What They Are and What They Do
In the new world of “Spa” that has taken the grooming world by storm, there are many concoctions, products, and ingredients that are being offered to us to help heal and detoxify the skin and coat of the pet friends that we see every day.
Masks and Oils are used for this purpose to prepare the skin and coat to receive a therapeutic shampoo or treatment.
When Healthy Becomes Hefty
Groomers are a key member of a pet’s care team and can help pet parents identify when there might be just a little bit too much flab underneath all of that fur. Even a small amount of weight gain has been shown to decrease dogs’ lifespan by about two years.
Cats are susceptible to a number of infectious diseases. Some of them are preventable, and most boarding and grooming facilities require cats to be current on vaccinations. However, no vaccine is 100% effective, and regardless of a cat’s vaccination status, scrupulously clean facilities and a staff trained to understand disease transmission protocols are a must to prevent disease transmission.
Back when I was in grooming school, the instructor asked a seemingly innocent question. “What would you do if a dog’s eye popped out?” I was dumbstruck. Trust me on this; my jaw doesn’t drop that often. But there it was, on the floor. It had never occurred to me that this could happen. Eyes can just pop out of a head?? Anything else I should be aware of?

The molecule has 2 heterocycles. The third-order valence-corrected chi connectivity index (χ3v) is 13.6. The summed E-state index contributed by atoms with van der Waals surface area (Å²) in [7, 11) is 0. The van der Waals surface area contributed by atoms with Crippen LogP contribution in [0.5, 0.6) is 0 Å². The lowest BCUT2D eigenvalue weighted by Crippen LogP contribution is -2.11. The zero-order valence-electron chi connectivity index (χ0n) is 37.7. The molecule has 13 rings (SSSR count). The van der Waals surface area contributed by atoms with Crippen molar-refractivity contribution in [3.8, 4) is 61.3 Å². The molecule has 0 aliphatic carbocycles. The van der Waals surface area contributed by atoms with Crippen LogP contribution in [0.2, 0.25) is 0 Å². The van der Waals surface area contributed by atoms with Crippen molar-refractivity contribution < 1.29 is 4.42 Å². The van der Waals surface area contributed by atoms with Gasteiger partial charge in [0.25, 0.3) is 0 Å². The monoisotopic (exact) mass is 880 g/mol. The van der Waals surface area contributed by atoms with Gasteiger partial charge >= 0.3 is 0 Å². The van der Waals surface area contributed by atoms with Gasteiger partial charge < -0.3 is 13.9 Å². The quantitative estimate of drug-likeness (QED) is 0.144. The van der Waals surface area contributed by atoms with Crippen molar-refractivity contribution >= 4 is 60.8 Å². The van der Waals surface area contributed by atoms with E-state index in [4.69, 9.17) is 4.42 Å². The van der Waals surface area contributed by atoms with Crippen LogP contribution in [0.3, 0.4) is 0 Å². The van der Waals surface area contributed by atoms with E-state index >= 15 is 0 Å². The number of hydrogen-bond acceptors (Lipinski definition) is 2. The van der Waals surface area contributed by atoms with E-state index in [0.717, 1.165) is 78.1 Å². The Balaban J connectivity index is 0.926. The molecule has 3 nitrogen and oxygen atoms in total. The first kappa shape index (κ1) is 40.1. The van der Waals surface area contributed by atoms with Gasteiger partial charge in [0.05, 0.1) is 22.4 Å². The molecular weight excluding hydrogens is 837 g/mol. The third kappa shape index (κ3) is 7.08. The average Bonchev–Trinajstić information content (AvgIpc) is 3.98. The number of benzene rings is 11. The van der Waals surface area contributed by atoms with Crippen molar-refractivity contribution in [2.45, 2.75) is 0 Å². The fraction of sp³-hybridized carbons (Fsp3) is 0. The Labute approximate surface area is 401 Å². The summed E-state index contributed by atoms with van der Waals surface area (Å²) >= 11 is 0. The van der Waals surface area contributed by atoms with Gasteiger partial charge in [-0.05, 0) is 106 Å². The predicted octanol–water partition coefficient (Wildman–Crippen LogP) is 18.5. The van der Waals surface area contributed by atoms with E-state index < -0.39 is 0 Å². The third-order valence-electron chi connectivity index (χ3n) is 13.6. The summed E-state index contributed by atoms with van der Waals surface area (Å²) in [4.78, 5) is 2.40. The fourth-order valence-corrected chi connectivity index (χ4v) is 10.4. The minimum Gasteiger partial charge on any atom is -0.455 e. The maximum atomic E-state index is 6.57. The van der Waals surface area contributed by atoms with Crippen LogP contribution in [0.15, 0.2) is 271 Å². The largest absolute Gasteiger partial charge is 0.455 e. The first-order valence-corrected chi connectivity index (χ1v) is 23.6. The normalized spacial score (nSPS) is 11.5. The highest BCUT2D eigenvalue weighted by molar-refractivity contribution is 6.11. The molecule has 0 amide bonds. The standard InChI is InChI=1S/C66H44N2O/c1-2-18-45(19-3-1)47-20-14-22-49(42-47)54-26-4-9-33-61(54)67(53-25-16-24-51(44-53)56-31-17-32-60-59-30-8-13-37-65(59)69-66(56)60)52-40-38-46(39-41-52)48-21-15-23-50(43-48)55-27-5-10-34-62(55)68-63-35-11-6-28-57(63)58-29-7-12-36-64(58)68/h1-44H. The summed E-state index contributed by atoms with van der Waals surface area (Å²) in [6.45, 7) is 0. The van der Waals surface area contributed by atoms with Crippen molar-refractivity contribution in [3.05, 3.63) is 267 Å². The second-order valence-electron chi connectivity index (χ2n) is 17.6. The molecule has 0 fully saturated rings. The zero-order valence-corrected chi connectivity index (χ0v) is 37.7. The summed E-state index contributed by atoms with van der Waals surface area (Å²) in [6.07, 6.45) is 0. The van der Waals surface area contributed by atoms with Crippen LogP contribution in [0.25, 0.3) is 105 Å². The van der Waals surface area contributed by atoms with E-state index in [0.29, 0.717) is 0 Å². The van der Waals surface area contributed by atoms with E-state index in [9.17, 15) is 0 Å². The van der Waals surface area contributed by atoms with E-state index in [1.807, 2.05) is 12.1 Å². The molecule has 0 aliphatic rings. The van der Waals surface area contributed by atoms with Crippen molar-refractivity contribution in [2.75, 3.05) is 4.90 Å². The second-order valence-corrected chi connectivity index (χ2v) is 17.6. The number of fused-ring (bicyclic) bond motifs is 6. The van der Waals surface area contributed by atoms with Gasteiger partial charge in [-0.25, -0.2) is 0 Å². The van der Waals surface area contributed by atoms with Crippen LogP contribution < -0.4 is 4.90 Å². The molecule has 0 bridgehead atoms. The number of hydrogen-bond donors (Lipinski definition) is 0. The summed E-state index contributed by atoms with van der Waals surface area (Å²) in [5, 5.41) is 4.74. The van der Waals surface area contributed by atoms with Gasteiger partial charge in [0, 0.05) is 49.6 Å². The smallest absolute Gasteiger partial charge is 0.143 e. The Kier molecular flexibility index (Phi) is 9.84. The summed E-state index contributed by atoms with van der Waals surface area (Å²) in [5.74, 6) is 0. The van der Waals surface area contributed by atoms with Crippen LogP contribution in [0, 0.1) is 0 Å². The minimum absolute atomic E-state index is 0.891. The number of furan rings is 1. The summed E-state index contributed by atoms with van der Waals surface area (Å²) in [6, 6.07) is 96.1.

The answer to that is yes. As the loss of vision or even the eye itself can happen quickly, prompt veterinarian treatment is essential. It is why you should take a good look at the pet’s eyes during the check-in process.
Fleas and Ticks. These hardy little pests have been causing problems and carrying diseases almost since the beginning of time. Fleas are tough…in fact; fossilized remains of fleas that existed millions of years ago have been found. Trying to control and eliminate fleas and ticks has always been a real challenge for groomers.
Did you know there are between 74 and 96 million pet cats in the United States? Depending on their breed and lifestyle, a percentage of these cats will need professional grooming for a variety of reasons. Many cats do an outstanding job grooming themselves, however, if the cat has emotional or physical issues or is unable or unwilling to self-groom, a skillful and talented pet stylist is crucial to the cat’s general health and well being.
What is a “Lick Lesion”?
When dogs lick over and over at the same spot they eventually cause sores that veterinarians refer to as “acral lick dermatitis” or an “acral pruritic nodule”. These are itchy, thickened, centrally ulcerated or “raw” areas of skin, typically on the legs and forepaws, caused by excessive licking and complicated by bacterial infection and scarring.
At first it seemed just a tough bout of kennel cough, so we updated Bordetella vaccines. Yet every day we got worsening information. Was it the canine influenza (H3N8 virus)? The usual flu vaccines were the only treatment available. Symptoms were a distinctive cough, lethargy and inappetite.
Ringworm is one of the most over and under diagnosed conditions in veterinary dermatology. Dermatophytosis (ringworm) is a fungal infection of the hair, superficial skin, and occasionally nails. Contrary to the common name for dermatophytosis, “ringworm,” it is not a parasite and worms are not the problem!